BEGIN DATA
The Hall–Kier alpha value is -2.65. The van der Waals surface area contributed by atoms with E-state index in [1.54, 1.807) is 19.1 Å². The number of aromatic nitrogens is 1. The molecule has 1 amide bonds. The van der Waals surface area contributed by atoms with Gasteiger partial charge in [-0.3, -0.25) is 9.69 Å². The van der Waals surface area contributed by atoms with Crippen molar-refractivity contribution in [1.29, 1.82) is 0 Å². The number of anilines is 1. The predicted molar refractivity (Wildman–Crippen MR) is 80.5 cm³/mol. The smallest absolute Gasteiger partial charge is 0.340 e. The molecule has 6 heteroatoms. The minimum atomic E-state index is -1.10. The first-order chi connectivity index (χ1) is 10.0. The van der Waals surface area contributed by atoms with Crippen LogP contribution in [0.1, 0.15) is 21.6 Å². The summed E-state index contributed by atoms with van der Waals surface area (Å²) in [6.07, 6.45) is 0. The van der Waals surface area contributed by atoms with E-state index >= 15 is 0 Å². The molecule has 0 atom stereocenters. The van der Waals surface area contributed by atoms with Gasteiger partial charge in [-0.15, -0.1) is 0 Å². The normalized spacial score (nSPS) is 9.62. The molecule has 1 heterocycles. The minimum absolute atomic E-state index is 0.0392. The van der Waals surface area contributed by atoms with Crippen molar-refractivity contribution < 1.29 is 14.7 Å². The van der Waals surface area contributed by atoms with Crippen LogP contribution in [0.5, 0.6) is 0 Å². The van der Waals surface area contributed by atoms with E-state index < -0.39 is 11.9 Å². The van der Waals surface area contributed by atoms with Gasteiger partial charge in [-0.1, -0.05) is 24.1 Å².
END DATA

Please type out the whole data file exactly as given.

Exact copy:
The Hall–Kier alpha value is -2.65. The van der Waals surface area contributed by atoms with E-state index in [1.54, 1.807) is 19.1 Å². The number of aromatic nitrogens is 1. The molecule has 1 amide bonds. The van der Waals surface area contributed by atoms with Gasteiger partial charge in [-0.3, -0.25) is 9.69 Å². The van der Waals surface area contributed by atoms with Crippen molar-refractivity contribution in [1.29, 1.82) is 0 Å². The number of anilines is 1. The predicted molar refractivity (Wildman–Crippen MR) is 80.5 cm³/mol. The smallest absolute Gasteiger partial charge is 0.340 e. The molecule has 6 heteroatoms. The minimum atomic E-state index is -1.10. The first-order chi connectivity index (χ1) is 10.0. The van der Waals surface area contributed by atoms with Crippen LogP contribution in [0.1, 0.15) is 21.6 Å². The summed E-state index contributed by atoms with van der Waals surface area (Å²) in [6.07, 6.45) is 0. The van der Waals surface area contributed by atoms with E-state index >= 15 is 0 Å². The molecule has 0 atom stereocenters. The van der Waals surface area contributed by atoms with Gasteiger partial charge in [-0.15, -0.1) is 0 Å². The normalized spacial score (nSPS) is 9.62. The molecule has 1 heterocycles. The minimum absolute atomic E-state index is 0.0392. The van der Waals surface area contributed by atoms with Crippen molar-refractivity contribution < 1.29 is 14.7 Å². The van der Waals surface area contributed by atoms with Crippen LogP contribution in [0.5, 0.6) is 0 Å². The van der Waals surface area contributed by atoms with E-state index < -0.39 is 11.9 Å². The van der Waals surface area contributed by atoms with Gasteiger partial charge in [-0.1, -0.05) is 24.1 Å².